November 16, 2019
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  • 2:22 pm Interstate System Report Calls for More Funding, Tolling, VMT Fees, and Cybersecurity
  • 2:15 pm In Memoriam: President George H. W. Bush, ISTEA, and Transportation
  • 1:56 pm Growth Projected for Transportation Projects, but Costs a Challenge
  • 1:35 pm FAA Reshuffles Executives, Plans Drone Identification Rulemaking in Spring 2019
  • 1:28 pm Predictive Technology Helps Reduce Crashes on I-15 Corridor in Las Vegas
  • 1:14 pm Video Report: MoDOT Produces Multi-Lingual Safety Message
  • 1:11 pm PennDOT Nears Completion of Rapid Bridge Replacement Project
  • 1:08 pm Infrastructure Grants Awarded to “Smaller” South Dakota Communities
  • 12:42 pm State DOTs Reiterate Benefits of TIM Training at Safety Summit
  • 12:37 pm AASHTO Issues Second Coalition Rescission Repeal Letter
  • 12:36 pm Tariff Report Highlights Raw Material Cost Concerns
  • 12:23 pm USDOT Releases $900M in BUILD Grants
  • 12:19 pm House T&I Amtrak Hearing Airs State-Level Rail Concerns

The American Traffic Safety Services Association is seeking the submission of names to be included in its 2019 National Work Zone Memorial; a memorial that honors those who were killed in highway work zone crashes, including: roadway workers; non-impaired motorists; pedestrians; law enforcement officers; and first responders, such as firefighters and paramedics. The deadline for submissions is Dec. 1, the group said.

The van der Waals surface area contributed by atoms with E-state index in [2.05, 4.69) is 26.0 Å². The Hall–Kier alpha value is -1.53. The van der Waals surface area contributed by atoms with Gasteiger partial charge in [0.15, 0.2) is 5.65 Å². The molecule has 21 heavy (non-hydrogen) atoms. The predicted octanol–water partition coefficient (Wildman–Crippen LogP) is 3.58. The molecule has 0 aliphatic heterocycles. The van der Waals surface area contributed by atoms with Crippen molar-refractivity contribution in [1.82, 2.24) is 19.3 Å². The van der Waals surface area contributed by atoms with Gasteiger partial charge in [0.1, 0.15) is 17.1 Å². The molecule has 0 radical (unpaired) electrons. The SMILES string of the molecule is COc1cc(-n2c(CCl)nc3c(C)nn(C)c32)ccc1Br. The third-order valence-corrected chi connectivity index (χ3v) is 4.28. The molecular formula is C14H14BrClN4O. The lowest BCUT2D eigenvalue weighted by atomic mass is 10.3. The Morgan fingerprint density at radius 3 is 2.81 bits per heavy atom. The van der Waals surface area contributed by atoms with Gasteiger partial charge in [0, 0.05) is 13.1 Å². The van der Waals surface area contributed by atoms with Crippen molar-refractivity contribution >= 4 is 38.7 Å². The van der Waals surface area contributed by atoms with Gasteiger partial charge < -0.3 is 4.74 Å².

[Above photo by ATSSA.]

Lori Diaz, manager of the ATSSA’s Foundation, which is in charge of the memorial, explained to the AASHTO Journal in a phone interview that it is designed to raise public awareness about the growing human toll, in terms of fatalities and injuries, caused by work zone crashes. “The memorial travels all over the United States to about 10 to 15 events per year, with the most activity occurring in April in support of Work Zone Awareness week,” she said. “It helps with the healing process.”

Photo by ATSSA

ATSSA launched the memorial in 2002 and today it includes 1,455 names – names that can only be added via direct requests from families who lost a loved one or whose loved one suffered disabling injuries due to a work zone crash.

Diaz added that ATSSA supports two scholarship programs in connection with the memorial: one that provides money for children or spouses of highway workers killed or permanently disabled in a highway crash to attend college, while the other offers funds for children of highway workers killed in work zones to attend “experience camps” where they have an opportunity to work with grief counseling services.

editor@aashto.org

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